Desert settlement through the Iron Age: Radiocarbon dates from Sinai and the negev highlands

Hendrik J. Bruins, Johannes Van Der Plicht

    Research output: Chapter in Book/Report/Conference proceedingChapterpeer-review

    29 Scopus citations


    Iron Age desert settlements in the Negev Highlands and the adjacent area of north-eastern Sinai are still enigmatic. Various theories have been developed to explain these settlements, particularly concerning the majority of the fortresses that are built in an elliptical or irregular shape. Chronology is obviously a crucial factor in archaeological theory-building. The time factor in Levantine Iron Age archaeology used to be like pottery clay that could be moulded to suit various theories. Radiocarbon dating, notwithstanding its limitations, provides an independent and scientific basis for chronology, though quality control is essential. Radiocarbon dates are presented from Iron Age strata at Tell el-Qudeirat in north-eastern Sinai, and from Nahal Ha’Elah and Horvat Haluqim in the Negev Highlands. Our main conclusion is that the establishment of the elliptical fortresses and related settlements appears to predate the Solomonic period. There are many remains of Iron Age settlements in the hilly desert of the Central Negev and adjacent area of north-eastern Sinai. Detailed archaeological surveys in part of the region have so far uncovered about 350 Iron Age sites, containing 58 fortresses, 1195 dwelling structures, 360 animal pens, many cisterns, 30 threshing floors and 80 silos dug into the ground, as reported by Haiman (1994). The climate of the region is arid; the average annual rainfall ranges from about 125 mm in the north to 75 mm in the south (Bruins 1986).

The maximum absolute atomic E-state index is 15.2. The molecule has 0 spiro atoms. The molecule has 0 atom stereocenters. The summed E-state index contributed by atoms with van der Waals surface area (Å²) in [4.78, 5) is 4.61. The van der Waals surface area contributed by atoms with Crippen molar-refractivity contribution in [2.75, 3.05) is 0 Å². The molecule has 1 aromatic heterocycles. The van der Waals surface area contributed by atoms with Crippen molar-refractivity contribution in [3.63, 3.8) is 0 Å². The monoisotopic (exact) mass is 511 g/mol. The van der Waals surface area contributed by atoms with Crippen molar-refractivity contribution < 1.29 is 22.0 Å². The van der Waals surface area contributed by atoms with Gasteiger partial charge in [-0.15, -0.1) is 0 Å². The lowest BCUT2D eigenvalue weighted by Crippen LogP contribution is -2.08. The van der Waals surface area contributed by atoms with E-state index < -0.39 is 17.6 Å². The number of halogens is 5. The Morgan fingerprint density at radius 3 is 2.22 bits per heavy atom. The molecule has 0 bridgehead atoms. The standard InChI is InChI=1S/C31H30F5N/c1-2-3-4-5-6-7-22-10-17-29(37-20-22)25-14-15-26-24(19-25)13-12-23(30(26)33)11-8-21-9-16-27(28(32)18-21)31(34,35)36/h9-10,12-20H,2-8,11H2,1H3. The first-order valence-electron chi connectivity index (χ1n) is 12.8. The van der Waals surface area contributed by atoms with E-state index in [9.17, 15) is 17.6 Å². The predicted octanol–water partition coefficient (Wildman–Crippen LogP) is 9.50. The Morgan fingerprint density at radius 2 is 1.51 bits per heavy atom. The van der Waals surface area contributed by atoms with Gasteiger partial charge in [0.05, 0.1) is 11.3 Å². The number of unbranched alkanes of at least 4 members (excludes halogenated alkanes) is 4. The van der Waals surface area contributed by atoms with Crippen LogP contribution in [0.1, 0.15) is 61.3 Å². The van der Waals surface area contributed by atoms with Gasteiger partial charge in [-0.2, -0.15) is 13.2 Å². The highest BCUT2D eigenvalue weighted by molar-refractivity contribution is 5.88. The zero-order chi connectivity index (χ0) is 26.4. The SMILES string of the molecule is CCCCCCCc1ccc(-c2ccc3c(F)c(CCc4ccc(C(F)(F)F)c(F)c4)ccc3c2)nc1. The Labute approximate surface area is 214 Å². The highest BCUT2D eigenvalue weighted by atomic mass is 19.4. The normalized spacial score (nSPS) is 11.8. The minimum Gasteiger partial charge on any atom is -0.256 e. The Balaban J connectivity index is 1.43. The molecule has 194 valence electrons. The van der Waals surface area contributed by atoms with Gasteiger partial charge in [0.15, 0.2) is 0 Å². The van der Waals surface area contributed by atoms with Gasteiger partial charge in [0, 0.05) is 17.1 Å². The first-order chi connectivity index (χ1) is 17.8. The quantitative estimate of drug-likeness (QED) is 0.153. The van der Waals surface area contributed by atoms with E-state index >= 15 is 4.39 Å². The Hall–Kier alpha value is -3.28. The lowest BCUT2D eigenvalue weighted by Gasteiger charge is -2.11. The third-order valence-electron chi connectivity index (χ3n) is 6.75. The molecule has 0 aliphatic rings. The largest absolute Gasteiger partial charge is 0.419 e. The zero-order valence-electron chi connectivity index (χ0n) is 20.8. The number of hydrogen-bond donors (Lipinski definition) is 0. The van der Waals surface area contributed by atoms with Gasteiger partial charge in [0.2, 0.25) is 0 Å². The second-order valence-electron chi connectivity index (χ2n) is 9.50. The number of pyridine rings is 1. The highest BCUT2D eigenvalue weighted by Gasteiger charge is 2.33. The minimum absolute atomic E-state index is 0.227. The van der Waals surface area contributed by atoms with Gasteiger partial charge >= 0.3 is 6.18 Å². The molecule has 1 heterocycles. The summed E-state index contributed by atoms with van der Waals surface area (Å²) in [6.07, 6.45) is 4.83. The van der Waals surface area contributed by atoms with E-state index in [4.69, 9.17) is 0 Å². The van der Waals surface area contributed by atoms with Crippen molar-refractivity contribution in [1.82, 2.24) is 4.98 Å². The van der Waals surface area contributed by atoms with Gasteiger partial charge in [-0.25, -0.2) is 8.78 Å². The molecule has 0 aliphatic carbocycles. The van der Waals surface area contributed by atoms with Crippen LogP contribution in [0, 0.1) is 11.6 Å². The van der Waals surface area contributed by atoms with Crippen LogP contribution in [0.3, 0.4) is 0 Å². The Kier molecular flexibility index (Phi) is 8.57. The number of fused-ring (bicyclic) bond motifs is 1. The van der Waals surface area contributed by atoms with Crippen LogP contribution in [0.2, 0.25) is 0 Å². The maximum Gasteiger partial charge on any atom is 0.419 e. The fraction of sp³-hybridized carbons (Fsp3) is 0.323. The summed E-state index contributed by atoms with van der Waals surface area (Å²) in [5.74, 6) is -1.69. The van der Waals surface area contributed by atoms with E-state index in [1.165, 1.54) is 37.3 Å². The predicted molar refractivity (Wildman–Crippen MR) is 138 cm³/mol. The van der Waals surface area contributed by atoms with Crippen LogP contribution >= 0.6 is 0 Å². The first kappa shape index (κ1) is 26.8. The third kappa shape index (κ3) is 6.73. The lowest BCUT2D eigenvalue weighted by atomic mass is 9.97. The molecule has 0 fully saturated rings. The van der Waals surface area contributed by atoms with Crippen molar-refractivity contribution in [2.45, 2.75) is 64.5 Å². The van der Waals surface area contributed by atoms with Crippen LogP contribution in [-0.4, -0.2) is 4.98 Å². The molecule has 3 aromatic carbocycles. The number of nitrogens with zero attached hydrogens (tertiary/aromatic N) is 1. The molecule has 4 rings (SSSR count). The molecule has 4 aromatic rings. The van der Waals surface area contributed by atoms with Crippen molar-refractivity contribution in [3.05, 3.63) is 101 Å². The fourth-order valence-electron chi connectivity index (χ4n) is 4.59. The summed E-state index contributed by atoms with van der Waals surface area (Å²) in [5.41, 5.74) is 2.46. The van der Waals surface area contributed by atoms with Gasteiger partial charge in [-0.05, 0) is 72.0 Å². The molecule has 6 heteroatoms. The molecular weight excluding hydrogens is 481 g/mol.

Original languageEnglish
    Title of host publicationThe Bible and Radiocarbon Dating
    Subtitle of host publicationArchaeology, Text and Science
    PublisherEquinox Publishing Ltd
    Number of pages18
    ISBN (Electronic)9781845534981
    ISBN (Print)9781845530570
    StatePublished - 1 Jan 2005

    ASJC Scopus subject areas

    • General Arts and Humanities


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